Dr. Ryan Sharp, associate professor in the park management and conservation program at Kansas State University, was recently honored with the Benton H. Box Award by the Clemson University Institute for Parks in recognition of his academic and instructional leadership in the environmental field.
The institute presents the annual awards program, which is named for George B. Hartzog Jr., the seventh director of the National Park Service, to showcase leading figures in the field of conservation. Specific awards were named after visionary leaders that Hartzog respected and admired. Award recipients are following in Hartzog’s footsteps by making significant contributions to the management of parks and preservation of our natural, historical, and cultural heritage.
The Benton H. Box Award recognizes academic professionals that exemplify Dr. Box’s distinguished career as an educator and administrator. Dr. Sharp shared this year’s award with Stephen C. Trombulak, Professor Emeritus of biology and biosphere studies at Middlebury College, for leadership in preserving our natural environment and inspiring in students the quest for knowledge and the development of an environmental ethic.
Matt Brownlee, associate professor of parks, recreation and tourism management at Clemson University, presented the award to Dr. Sharp at a ceremony on October 22. According to Dr. Brownlee, Dr. Sharp’s focus on finding solutions to complicated and multi-faceted management research problems in American parks, coupled with his ability to connect with park managers, is unmatched.
“I’ve had the great privilege of collaborating on a number of different research endeavors with Dr. Sharp, working in parks from Alaska to Georgia,” he says. “His ability to translate complicated academic theory and research approaches into pragmatic solutions is unrivalled in the research community.”
Dr. Sharp obtained his PhD in natural resources, recreation & tourism from the Warnell School of Forestry and Natural Resources at the University of Georgia, his M.Ed. from Georgia College in outdoor recreation, and a BS in education from the State University of New York at Cortland. He was also part of the inaugural group of fellows for the George Wright Society’s Park Break program (now offered as a partnership between the Society and Institute for Parks), which brings a diverse set of graduate students to national parks for a week-long service-based learning experience. He’s since become an active champion for the program, helping to plan, fund, and administer severalpark break excursions. He was also designated an Institute for Parks scholar in April 2019 in recognition of his long history of working in park science.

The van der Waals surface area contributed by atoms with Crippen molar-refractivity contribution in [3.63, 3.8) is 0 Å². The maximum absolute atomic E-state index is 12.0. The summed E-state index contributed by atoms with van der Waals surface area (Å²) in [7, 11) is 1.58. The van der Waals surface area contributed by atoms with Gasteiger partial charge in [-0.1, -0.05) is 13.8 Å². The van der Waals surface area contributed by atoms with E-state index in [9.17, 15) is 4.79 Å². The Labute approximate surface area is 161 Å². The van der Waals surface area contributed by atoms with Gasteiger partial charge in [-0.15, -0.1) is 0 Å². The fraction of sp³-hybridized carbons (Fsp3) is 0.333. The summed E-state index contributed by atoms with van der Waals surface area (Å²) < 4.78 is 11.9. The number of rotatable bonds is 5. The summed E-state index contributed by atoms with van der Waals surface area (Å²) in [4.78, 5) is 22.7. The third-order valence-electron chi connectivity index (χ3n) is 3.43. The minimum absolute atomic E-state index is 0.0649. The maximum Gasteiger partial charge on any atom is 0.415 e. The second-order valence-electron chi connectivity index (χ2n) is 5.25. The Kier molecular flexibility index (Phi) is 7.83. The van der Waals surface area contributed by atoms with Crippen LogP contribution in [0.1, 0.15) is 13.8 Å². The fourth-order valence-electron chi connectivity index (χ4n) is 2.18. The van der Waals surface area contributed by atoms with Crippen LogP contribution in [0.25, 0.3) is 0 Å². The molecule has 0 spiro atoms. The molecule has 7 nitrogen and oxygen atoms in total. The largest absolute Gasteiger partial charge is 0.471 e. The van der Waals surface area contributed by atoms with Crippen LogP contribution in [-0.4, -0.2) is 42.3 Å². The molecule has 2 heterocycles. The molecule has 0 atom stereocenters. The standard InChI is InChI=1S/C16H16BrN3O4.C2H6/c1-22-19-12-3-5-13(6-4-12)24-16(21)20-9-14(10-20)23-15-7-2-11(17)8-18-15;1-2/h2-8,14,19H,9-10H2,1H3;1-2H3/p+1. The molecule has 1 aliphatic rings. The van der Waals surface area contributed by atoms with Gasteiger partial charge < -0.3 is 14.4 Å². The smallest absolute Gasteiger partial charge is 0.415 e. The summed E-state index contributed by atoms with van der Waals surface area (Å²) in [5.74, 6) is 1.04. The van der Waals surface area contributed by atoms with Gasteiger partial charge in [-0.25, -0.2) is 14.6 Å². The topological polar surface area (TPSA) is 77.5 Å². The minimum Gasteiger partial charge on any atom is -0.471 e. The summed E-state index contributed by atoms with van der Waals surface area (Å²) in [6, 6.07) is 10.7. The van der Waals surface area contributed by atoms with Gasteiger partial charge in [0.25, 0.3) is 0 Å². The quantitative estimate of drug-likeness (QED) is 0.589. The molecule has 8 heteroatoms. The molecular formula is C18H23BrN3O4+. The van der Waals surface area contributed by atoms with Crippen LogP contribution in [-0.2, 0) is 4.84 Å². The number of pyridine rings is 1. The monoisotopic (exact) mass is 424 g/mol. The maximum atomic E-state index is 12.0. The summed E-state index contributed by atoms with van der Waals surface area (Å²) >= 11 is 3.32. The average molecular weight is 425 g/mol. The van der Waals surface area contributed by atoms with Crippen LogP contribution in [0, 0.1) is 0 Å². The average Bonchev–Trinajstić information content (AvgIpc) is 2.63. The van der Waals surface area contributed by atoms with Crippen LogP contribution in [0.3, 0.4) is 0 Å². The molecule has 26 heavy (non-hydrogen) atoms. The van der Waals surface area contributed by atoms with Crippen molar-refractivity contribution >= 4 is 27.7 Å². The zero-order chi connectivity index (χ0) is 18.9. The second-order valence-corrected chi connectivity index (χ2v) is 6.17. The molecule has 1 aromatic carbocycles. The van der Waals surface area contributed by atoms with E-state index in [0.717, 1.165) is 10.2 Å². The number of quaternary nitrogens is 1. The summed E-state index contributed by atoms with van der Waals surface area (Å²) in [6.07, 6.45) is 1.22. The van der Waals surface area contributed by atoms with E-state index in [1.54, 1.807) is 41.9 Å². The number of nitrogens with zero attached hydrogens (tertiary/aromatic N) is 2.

Throughout his teaching career, Dr. Sharp has always found ways to get his students out into the field, to provide hands-on experiences and opportunities to connect with park professionals. He also includes a service component in his field courses, in hopes of instilling the value of contributing to their communities. Dr. Sharp’s students at Kansas State University have participated in projects across the U.S., such as Grand Canyon National Park, Theodore Roosevelt National Park, Ozark National Scenic Riverways, and Cumberland Island National Seashore.
“Ryan needs parks and, respectfully, parks need Ryan,” continues Brownlee. “We are lucky to have him in this world.”
The Clemson University Institute for Parks (CUIP) provides research, education, training, and outreach that enhances the management of the world’s parks and protected areas. It accomplishes this by providing park and protected area managers with innovative research to support science-based decision-making; and by developing current and future leaders in the park movement by providing interdisciplinary and transformative education and training programs. The Institute currently consists of 35 Fellows and 8 Scholars, including Dr. Sharp, working on park-related research.
Visit the CUIP website for more information about the George B. Hartzog, Jr. Environmental Awards program and its recipients.